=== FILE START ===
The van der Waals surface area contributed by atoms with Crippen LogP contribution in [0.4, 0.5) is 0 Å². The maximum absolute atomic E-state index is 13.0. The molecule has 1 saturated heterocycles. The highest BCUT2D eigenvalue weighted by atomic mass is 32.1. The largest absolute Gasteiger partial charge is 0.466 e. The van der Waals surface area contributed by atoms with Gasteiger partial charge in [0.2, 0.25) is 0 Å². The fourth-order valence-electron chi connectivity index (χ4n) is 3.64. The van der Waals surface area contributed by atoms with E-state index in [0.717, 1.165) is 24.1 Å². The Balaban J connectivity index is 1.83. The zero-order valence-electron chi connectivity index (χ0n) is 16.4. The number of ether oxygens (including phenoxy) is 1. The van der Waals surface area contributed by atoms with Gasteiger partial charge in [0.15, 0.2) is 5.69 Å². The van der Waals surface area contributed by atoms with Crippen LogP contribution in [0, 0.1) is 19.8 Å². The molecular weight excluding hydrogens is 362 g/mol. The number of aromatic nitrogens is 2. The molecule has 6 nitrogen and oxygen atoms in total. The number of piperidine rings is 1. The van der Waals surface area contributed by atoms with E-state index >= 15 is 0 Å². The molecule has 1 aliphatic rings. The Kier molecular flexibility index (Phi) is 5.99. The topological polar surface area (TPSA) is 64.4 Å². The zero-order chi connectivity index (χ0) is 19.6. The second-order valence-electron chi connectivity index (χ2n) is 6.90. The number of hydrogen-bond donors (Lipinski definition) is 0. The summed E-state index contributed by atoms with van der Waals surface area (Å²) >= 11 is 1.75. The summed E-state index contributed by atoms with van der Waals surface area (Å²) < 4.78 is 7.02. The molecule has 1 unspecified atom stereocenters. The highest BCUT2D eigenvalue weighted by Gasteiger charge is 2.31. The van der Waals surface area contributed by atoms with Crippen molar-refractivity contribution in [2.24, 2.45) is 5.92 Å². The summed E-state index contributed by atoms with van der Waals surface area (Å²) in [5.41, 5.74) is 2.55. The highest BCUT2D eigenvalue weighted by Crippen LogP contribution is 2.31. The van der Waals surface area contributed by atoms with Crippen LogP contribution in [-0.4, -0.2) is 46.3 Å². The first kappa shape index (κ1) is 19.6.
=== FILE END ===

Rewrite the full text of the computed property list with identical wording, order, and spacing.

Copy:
The van der Waals surface area contributed by atoms with Crippen LogP contribution in [0.4, 0.5) is 0 Å². The maximum absolute atomic E-state index is 13.0. The molecule has 1 saturated heterocycles. The highest BCUT2D eigenvalue weighted by atomic mass is 32.1. The largest absolute Gasteiger partial charge is 0.466 e. The van der Waals surface area contributed by atoms with Gasteiger partial charge in [0.2, 0.25) is 0 Å². The fourth-order valence-electron chi connectivity index (χ4n) is 3.64. The van der Waals surface area contributed by atoms with E-state index in [0.717, 1.165) is 24.1 Å². The Balaban J connectivity index is 1.83. The zero-order valence-electron chi connectivity index (χ0n) is 16.4. The number of ether oxygens (including phenoxy) is 1. The van der Waals surface area contributed by atoms with Gasteiger partial charge in [0.15, 0.2) is 5.69 Å². The van der Waals surface area contributed by atoms with Crippen LogP contribution in [0, 0.1) is 19.8 Å². The molecular weight excluding hydrogens is 362 g/mol. The number of aromatic nitrogens is 2. The molecule has 6 nitrogen and oxygen atoms in total. The number of piperidine rings is 1. The van der Waals surface area contributed by atoms with E-state index >= 15 is 0 Å². The molecule has 1 aliphatic rings. The Kier molecular flexibility index (Phi) is 5.99. The topological polar surface area (TPSA) is 64.4 Å². The zero-order chi connectivity index (χ0) is 19.6. The second-order valence-electron chi connectivity index (χ2n) is 6.90. The number of hydrogen-bond donors (Lipinski definition) is 0. The summed E-state index contributed by atoms with van der Waals surface area (Å²) >= 11 is 1.75. The summed E-state index contributed by atoms with van der Waals surface area (Å²) < 4.78 is 7.02. The molecule has 1 unspecified atom stereocenters. The highest BCUT2D eigenvalue weighted by Gasteiger charge is 2.31. The van der Waals surface area contributed by atoms with Crippen molar-refractivity contribution in [2.24, 2.45) is 5.92 Å². The summed E-state index contributed by atoms with van der Waals surface area (Å²) in [5.41, 5.74) is 2.55. The highest BCUT2D eigenvalue weighted by Crippen LogP contribution is 2.31. The van der Waals surface area contributed by atoms with Crippen LogP contribution in [-0.4, -0.2) is 46.3 Å². The first kappa shape index (κ1) is 19.6.